The inert training version of the R-60M was the R-60MU.

Two R-60 missiles mounted on a MiG-29K
Two R-60 missiles mounted on a MiG-29K

Since 1999, a modified version of the weapon has been used as a surface-to-air missile (SAM) as part of the Yugoslav M55A3B1 towed anti-aircraft artillery system. It has also been seen carried on a twin rail mount on a modified M53/59 Praga armored SPAAG of (former) Czechoslovakian origin. These missiles have been modified with the addition of a first stage booster motor, with the missile's own motor becoming the sustainer. This was done in lieu of modifying the missile's motor for ground launch, as in the case of the US MIM-72 Chaparral.

The current Russian dogfight missile is the R-73 (AA-11 "Archer"), but large numbers of R-60 missiles remain in service.

Operational history

Soviet Union

On 20 April 1978, two R-60 missiles were fired at Korean Air Lines Flight 902 after a navigational error had caused it to fly into Soviet airspace. One missile hit, detaching 4 meters of the left wing and killing 2 passengers. The plane made an emergency landing on a frozen lake.[6]

On 21 June 1978, a PVO MiG-23M flown by Pilot Captain V. Shkinder shot down two Iranian Boeing CH-47 Chinook helicopters that had trespassed into Soviet airspace, one helicopter being dispatched by two R-60 missiles and the other by cannon fire.


Several Russian reports affirm the R-60 was widely used during the 1982 Lebanon war, and it was the main weapon used by the Syrians in air-to-air combat. Some Russian reports affirm that the R-60 was the most successful air-to-air missile deployed by the Syrians in Lebanon over the Bekaa Valley.[7][8] According to Israeli reports, the vast majority of air-to-air combat consisted of visual range dogfights, and this has been also confirmed by Russian sources. The Russian reports also mentioned that several F-4s, F-16s, and IAI Kfirs were destroyed by R-60s among other aircraft. Israel claims some F-4s and Kfirs were lost in 1982, but lists surface-to-air missiles as responsible for all Israeli aircraft losses. However, on 9 June 1982, a Syrian MiG-21 heavily damaged an F-15 using an R-60, but the Israeli aircraft was able to make it back to its base and was subsequently repaired.[9]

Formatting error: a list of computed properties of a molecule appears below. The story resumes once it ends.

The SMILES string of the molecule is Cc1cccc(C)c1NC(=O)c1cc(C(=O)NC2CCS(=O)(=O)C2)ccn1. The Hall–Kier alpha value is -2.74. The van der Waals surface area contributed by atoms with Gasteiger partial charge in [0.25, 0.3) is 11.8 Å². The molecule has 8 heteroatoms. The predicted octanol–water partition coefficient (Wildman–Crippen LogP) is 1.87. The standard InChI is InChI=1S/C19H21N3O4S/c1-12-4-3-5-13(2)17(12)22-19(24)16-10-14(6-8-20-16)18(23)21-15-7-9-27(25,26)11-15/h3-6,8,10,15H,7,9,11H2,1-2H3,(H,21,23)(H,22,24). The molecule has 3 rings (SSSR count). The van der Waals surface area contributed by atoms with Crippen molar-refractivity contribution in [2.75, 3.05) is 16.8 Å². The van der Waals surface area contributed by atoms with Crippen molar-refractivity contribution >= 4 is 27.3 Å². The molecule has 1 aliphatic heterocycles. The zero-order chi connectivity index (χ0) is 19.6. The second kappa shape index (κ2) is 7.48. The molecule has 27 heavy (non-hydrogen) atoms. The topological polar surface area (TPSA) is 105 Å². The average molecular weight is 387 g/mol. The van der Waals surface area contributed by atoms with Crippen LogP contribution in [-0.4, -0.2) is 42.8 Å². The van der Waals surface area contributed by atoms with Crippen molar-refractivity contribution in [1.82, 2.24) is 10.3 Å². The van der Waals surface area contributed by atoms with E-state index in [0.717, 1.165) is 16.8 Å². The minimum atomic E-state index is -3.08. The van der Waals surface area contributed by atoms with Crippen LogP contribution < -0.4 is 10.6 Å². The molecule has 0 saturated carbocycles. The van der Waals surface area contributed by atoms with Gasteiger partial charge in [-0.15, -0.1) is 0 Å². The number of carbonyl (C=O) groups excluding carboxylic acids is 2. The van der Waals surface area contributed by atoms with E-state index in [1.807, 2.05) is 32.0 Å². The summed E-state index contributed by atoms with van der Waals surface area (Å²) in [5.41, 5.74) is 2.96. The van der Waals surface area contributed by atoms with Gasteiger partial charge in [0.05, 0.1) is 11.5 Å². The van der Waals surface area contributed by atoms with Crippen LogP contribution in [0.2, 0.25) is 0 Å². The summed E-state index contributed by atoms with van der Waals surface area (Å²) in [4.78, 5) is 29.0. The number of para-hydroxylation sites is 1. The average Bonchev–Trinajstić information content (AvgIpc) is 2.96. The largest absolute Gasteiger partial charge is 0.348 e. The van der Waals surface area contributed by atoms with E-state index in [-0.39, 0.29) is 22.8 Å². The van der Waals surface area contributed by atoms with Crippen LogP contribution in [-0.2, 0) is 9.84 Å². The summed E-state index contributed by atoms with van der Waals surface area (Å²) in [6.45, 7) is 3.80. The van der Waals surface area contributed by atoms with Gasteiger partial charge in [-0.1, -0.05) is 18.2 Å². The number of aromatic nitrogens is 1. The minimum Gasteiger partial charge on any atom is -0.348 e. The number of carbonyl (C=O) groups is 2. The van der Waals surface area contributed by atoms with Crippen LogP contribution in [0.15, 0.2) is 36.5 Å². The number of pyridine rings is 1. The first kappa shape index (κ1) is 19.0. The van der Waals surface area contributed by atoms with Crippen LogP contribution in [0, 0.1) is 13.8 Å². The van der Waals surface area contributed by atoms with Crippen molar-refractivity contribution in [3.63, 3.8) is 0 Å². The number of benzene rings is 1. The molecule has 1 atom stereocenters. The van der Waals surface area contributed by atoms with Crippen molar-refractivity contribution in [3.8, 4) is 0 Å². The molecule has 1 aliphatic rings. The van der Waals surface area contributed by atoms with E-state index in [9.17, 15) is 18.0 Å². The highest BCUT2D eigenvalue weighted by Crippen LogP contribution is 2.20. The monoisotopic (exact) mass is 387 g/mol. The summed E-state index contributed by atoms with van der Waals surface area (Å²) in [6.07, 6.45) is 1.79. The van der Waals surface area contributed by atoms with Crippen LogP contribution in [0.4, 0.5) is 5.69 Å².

On 11 August 1984, during the Iran–Iraq War, an Iraqi Air Force MiG-23ML shot down an Iranian F-14A piloted by Hashem All-e-Agha using an R-60.[10]

On 19 January 1991, during the Gulf War, Iraqi air force pilot Jameel Sayhood claimed to have shot down a Royal Air Force Panavia Tornado with an R-60 missile. However, the Royal Air Force claimed that the aircraft crashed on 22 January 1991 on a bombing mission in Ar Rutba.


On 27 September 1987, during Operation Moduler, two Cuban FAR MiG-23MLs intercepted Captain Arthur Piercy's Mirage F1CZ, which was damaged by either an R-23 or an R-60 fired head-on by Major Alberto Ley Rivas. The explosion destroyed the aircraft's drag chute and damaged the hydraulics. Piercy was able to recover to AFB Rundu, but the aircraft overshot the runway. The impact with the rough terrain caused Piercy's ejection seat to fire, but he failed to separate from the seat and suffered major spinal injuries.[11][9]


In 1999, an Indian Air Force MiG-21 used an infrared-homing R-60 to bring down a Pakistani Navy Breguet Atlantic which intruded over Indian airspace. Part of the wreckage was found in contested territory, this incident is widely known as the Atlantic incident.


Map with R-60 operators in blue and former operators in red
Map with R-60 operators in blue and former operators in red